"Don't ever cross me -- do you understand -- said with desperation, as if he is not to be blamed if he thrashes her?" (POV: Lady Mary)

Whew. What fun this guy's sex will be? This leads to justifying violence against women -- which I've no doubt lies behind the Mrs Bates paradigm.

But it's the target that's out of whack. Trollope hated newspapers for their power and their lies and pretenses not what particular individuals he thought of as types who run them.

Another:   The story of the forced marriage of the scullery maid to the honest naive dying footman (who of course saved the real heir's life) and her refusal of her widow's pension is a weird wild card too. So poor people are not justified in taking gov't help?


Guilt-ridden scullery maid and the ever judicious Mr Carson (who gave her away): "It was not a kind act" she insist (POV: Anna)

Then there was the kick Fellowes got out of making fun of Mrs Crawley as the good-natured person who wants to do good. We are to see at core all this is a power play on her part. She wanted to run Downton Abbey. Well, she's a simple-minded idiot who even Lady Violet can easily deluded by the merest suggestion into thinking she'll do good somewhere in Europe over refuges. No attention of course to where she'll go or how she'll do it. She's off. Cora never had it so easy and we can all sneer quietly with her at this mediocrity.  (Ultimately a hit at people who work for immigrants getting visas and jobs.)  I imagine like all the other Names Penelope Wilton was well paid. I didn't like to see her character made fun of. I'm hurt for her the way I am for the Edith character (see dialogue )

Each time I watch, it's in a kind of appalled fascination -- like listening the other day in a beauty parlor to racist talk by a group of white people inveighing against the honoring of Whitney Houston and presenting her as a dreadful drug addict when what happened was she drowned in her tub because she fell asleep from too much xanax.  Blame the pharmaceutical and medical establishment for that. And the irony of the death surrounded by people anxious to cater to her. The whites hated the ludicrous ceremonies on TV which did not so much as mention how she died or how she made her career, nor allow the husband in. But that's not what the beauty parlor people said. It gets worse when I read the establishments blogs -- the man who identifies with Mr Carson, (provoking my dead maid) the Vanity Fair above. They are versions of the dialogues in the beauty parlour over Houston and the TV programs supposed about her.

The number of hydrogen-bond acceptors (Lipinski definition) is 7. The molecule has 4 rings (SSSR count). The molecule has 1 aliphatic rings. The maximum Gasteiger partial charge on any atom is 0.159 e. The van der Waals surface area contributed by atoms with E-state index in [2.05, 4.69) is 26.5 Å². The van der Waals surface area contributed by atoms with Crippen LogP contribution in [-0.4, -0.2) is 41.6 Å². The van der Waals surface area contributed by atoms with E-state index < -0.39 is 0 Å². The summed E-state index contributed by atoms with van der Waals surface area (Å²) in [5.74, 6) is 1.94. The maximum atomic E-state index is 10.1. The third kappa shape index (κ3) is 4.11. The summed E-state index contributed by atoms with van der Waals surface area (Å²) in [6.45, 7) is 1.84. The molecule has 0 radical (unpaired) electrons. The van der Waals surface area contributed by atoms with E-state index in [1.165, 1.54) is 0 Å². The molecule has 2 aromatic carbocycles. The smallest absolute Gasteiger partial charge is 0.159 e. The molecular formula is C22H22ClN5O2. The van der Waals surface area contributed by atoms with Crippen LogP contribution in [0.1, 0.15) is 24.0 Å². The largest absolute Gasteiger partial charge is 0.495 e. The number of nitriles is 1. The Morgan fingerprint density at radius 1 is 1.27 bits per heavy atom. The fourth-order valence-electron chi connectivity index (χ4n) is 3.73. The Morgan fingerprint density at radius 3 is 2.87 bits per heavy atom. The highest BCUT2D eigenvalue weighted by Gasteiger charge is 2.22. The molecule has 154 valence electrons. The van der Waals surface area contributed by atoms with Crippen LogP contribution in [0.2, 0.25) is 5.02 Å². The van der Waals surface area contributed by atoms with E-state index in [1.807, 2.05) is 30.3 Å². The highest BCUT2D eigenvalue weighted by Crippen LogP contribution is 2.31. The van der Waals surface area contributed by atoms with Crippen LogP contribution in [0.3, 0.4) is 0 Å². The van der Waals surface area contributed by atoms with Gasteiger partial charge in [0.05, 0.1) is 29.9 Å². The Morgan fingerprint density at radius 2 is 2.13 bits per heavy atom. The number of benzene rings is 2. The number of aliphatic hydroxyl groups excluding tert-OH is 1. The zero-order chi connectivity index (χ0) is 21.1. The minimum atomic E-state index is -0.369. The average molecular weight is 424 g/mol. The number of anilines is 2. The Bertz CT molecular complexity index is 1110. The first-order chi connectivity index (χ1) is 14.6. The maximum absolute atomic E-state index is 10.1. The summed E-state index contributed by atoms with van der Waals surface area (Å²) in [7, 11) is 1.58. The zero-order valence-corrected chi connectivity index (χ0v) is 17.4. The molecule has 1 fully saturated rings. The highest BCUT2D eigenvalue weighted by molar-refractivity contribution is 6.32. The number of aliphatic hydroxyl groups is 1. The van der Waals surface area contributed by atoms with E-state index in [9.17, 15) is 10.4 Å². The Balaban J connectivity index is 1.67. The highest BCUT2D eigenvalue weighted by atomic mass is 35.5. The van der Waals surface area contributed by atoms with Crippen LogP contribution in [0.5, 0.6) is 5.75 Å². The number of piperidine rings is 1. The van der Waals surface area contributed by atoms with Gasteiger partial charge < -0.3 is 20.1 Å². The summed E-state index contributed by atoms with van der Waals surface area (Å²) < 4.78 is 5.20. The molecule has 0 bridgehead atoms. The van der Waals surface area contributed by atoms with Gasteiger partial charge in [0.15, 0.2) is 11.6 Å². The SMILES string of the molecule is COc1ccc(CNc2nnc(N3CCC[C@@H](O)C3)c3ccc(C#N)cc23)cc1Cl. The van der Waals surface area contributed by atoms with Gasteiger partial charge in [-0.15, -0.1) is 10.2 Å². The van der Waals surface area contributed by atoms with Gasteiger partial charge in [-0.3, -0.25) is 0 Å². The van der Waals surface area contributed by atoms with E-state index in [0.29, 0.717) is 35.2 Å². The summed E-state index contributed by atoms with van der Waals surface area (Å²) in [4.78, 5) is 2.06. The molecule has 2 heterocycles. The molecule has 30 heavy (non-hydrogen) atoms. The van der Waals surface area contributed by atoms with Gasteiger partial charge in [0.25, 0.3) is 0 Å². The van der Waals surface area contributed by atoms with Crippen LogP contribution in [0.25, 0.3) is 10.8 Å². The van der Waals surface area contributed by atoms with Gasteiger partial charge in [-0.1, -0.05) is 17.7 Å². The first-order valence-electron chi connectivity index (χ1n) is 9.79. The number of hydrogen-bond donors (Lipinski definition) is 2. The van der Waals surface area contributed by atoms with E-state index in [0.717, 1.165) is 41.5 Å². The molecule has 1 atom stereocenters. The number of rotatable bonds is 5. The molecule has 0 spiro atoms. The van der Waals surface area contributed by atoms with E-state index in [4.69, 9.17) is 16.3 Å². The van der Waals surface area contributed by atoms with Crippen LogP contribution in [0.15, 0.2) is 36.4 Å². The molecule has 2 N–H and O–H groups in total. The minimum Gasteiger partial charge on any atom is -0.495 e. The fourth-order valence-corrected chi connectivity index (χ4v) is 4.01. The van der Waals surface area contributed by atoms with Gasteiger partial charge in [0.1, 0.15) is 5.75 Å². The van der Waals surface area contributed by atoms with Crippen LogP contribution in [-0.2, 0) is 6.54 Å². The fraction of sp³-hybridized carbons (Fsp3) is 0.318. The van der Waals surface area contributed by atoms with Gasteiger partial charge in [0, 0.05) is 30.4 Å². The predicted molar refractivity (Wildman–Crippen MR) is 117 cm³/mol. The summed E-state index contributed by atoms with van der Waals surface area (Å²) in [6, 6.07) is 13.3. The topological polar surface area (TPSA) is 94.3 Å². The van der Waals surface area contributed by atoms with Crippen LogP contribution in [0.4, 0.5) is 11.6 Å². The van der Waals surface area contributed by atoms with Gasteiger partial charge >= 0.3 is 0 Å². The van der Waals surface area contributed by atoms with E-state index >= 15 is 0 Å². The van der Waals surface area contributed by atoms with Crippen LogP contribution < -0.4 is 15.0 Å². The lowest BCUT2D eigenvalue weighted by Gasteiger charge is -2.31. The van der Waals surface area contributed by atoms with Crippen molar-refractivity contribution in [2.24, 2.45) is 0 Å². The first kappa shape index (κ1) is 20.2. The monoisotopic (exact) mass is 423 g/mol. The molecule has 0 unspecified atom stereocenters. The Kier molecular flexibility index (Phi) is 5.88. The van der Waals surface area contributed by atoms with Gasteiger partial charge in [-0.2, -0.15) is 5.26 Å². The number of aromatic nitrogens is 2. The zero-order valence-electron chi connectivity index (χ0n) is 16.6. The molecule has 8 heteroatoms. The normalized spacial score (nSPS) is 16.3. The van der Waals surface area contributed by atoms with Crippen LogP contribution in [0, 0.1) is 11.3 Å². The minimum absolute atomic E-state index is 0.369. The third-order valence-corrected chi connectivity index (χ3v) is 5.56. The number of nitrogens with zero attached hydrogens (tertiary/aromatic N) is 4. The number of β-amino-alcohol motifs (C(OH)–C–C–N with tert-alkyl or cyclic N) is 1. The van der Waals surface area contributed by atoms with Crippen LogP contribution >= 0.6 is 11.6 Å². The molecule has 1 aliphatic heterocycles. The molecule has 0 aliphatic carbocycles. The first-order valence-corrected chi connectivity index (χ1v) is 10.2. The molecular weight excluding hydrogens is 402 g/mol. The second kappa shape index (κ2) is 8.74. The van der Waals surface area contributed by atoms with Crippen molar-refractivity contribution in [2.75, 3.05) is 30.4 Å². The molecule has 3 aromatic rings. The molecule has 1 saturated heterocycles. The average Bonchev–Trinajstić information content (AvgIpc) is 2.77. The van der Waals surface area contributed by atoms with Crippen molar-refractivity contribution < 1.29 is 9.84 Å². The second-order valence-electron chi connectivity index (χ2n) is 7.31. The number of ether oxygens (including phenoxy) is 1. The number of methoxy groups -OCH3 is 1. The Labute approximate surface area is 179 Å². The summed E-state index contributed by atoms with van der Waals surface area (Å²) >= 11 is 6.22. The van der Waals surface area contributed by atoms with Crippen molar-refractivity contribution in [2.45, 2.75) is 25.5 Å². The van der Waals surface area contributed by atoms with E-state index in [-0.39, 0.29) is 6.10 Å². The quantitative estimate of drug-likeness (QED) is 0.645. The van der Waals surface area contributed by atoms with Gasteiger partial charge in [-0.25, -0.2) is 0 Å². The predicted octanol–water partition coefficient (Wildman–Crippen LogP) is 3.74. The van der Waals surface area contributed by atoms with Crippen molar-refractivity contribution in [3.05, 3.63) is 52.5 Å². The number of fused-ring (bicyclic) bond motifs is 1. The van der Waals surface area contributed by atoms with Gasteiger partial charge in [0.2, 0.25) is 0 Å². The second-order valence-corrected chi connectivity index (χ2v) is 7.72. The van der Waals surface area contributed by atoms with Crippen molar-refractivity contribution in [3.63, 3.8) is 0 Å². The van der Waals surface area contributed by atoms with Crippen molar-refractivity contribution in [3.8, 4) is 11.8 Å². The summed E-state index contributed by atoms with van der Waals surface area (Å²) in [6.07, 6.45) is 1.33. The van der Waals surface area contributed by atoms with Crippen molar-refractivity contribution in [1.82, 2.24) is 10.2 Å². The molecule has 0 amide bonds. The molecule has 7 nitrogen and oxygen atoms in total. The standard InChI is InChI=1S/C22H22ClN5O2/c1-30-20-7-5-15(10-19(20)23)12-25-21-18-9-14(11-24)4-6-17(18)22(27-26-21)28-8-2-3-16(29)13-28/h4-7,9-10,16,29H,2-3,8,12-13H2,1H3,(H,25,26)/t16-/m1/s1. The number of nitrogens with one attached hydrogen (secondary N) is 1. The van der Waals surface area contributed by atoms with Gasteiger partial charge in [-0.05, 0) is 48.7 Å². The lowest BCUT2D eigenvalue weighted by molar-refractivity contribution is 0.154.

I think of Maggie Smith as Alice in the Talking Head (Bed Among Lentils) where she called "it" -- all that she saw around her (see Another Maggie Smith), the codes that demanded she stop drinking as in bad taste. Oh yes the way to dismiss is laugh and trivialize but a series of programs which have become a sort of large community sociological event like Whitney Houston's funeral (or the 1995 BBC Pride and Prejudice) is functioning meaningfully.

The questions for both are, how (technical stuff -- like the colors, photography, use of shots, zoom and close very exciting) and why? (2012) and for whom? (ah, that's the kick).  I shall watch to see if Fiennes's Coriolanus is allowed distribution and what is said and not said.

Sylvia

Comments

( 2 comments — Leave a comment )
misssylviadrake
Feb. 21st, 2012 03:02 pm (UTC)
I was discussing DA with some friends last week and we were saying how the writer 'pinches' stories from everywhere - this was one we missed! Gwyn
misssylviadrake
Feb. 21st, 2012 03:03 pm (UTC)
The revenant interests me. It was used in the Renaissance and again later 18th century, a gothic motif too. The ghost comes back. Sylvia (who loved Charles Laughton and feels for this Edith character)
( 2 comments — Leave a comment )